"I can see it in the whites of your eyes if you're in it to survive."
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Such is the affirmation offered by Joe Pug during the title tune of his fine new Windfall album. Sure, the song might seem like a survivalist anthem to some, especially given the more jagged folk turns of his two previous albums (and, to a lesser extent, the pair of EP discs preceding them that complete his discography). But breathe all of Windfall in and you're hit by two things: an overall hopeful narrative character and a matured, more complete musical backdrop that a few Lexington hands had a role in.
A Maryland native now working out of Austin, Texas, Pug has been a tireless touring artist over the past six years, both on his own and as an opening act for songsmiths like Steve Earle. Onstage, as well as on record, he came across as an earnest Americana folkie fighting to contain the heartland rocker within. Perhaps that's why so many songs on his last album, 2012's The Great Despiser, seemed to follow folk intuition, especially in their more reflective moments, but suggested a Dylan-esque (or even Earle-esque) combustibility.
That doesn't mean things boil over on Windfall. In fact, all 10 songs reveal a far warmer cast than The Great Despiser. But the new record is far more musically realized thanks to the dexterity shown on the basic tracks by his touring band (especially guitarist Greg Tuohey and bassist Matt Schuessler) as well as a crew of Lexington pros brought in by producer Duane Lundy, who recorded Windfall locally at his Shangri-La Productions studio. The local guest list includes pedal steel guitarist Tom Hnatow and percussionist Emily Hagihara along with expatriate vocalist and song stylist Mark Charles Heidinger (better known to indie audiences as Vandeveer) and Louisville violinist and songstress Cheyenne Mize.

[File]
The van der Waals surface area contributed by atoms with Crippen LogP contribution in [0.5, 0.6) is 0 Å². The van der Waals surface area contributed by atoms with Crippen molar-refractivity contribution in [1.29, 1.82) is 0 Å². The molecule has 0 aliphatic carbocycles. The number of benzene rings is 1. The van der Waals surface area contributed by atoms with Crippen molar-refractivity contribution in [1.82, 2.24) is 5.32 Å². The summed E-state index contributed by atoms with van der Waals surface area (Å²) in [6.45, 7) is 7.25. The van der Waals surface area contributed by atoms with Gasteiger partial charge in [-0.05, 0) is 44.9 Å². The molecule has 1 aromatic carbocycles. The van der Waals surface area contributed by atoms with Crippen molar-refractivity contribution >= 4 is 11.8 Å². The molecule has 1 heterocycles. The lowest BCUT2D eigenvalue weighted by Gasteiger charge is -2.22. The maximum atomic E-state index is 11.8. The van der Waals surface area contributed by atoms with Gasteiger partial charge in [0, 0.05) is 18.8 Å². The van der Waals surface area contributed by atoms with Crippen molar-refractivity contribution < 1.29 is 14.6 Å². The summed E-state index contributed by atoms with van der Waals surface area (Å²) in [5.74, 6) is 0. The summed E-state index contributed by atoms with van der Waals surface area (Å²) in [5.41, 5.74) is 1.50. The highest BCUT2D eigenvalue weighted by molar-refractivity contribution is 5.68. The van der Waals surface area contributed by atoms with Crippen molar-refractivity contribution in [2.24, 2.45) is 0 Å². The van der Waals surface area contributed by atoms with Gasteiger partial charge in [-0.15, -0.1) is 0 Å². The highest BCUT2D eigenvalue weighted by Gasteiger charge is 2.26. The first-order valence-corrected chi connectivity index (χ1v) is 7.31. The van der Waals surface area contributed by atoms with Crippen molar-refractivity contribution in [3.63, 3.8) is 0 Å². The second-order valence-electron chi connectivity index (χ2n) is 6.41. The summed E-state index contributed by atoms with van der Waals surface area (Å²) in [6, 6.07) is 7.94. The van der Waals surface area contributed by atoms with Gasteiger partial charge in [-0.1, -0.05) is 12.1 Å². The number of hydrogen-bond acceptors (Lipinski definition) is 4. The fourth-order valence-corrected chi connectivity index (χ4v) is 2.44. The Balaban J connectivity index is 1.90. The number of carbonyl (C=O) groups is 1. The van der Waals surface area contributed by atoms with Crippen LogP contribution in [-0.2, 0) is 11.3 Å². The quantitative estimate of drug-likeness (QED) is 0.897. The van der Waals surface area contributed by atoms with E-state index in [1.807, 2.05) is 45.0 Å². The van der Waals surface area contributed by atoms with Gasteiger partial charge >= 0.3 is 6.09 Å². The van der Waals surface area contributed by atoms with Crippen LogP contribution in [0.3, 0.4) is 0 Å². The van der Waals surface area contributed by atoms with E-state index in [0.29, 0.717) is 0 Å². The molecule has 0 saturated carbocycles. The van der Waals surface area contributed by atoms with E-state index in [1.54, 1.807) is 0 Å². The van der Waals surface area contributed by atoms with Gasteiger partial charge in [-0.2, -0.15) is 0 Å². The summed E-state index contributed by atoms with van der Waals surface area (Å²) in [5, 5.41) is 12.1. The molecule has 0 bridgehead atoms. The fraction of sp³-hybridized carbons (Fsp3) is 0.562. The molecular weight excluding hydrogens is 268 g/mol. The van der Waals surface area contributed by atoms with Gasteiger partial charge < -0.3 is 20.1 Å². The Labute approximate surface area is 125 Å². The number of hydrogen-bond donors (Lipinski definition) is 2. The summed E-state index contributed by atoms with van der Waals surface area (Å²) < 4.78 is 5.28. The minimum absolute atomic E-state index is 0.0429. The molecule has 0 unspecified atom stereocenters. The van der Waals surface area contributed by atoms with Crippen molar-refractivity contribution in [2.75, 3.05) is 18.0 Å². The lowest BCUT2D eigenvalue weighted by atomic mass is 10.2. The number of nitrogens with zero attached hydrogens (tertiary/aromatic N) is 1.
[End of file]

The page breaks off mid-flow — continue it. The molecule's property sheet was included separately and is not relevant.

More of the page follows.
The two-band approach never sounds busy. In fact, it presents an elegiac, electric vitality to The Measure and the far more plaintive Pair of Shadows. Another guest, Wilco's Pat Sansone, adds a touch of mellotron to If Still It Can't Be Found's elegant but bittersweet orchestration ("If still it can't be found, it's probably for the best").
But the unhurried solemnity of Pug's songs quietly drives Windfall. The lyrics to the record's highlight tune, Great Hosannas, are recited with almost deadpan urgency as echoing percussion, piano and beautifully arid harmonica sweep about Pug's singing like a twister. It's a four-minute stroll through an ambient folk purgatory reflective of Joe Henry's late '90s records.
Patch this fascinating, artful quilt of songs and sounds together and you have the full arrival of a Texas talent solidifying his identity with some loving, local help.
Walter Tunis | Contributing Music Critic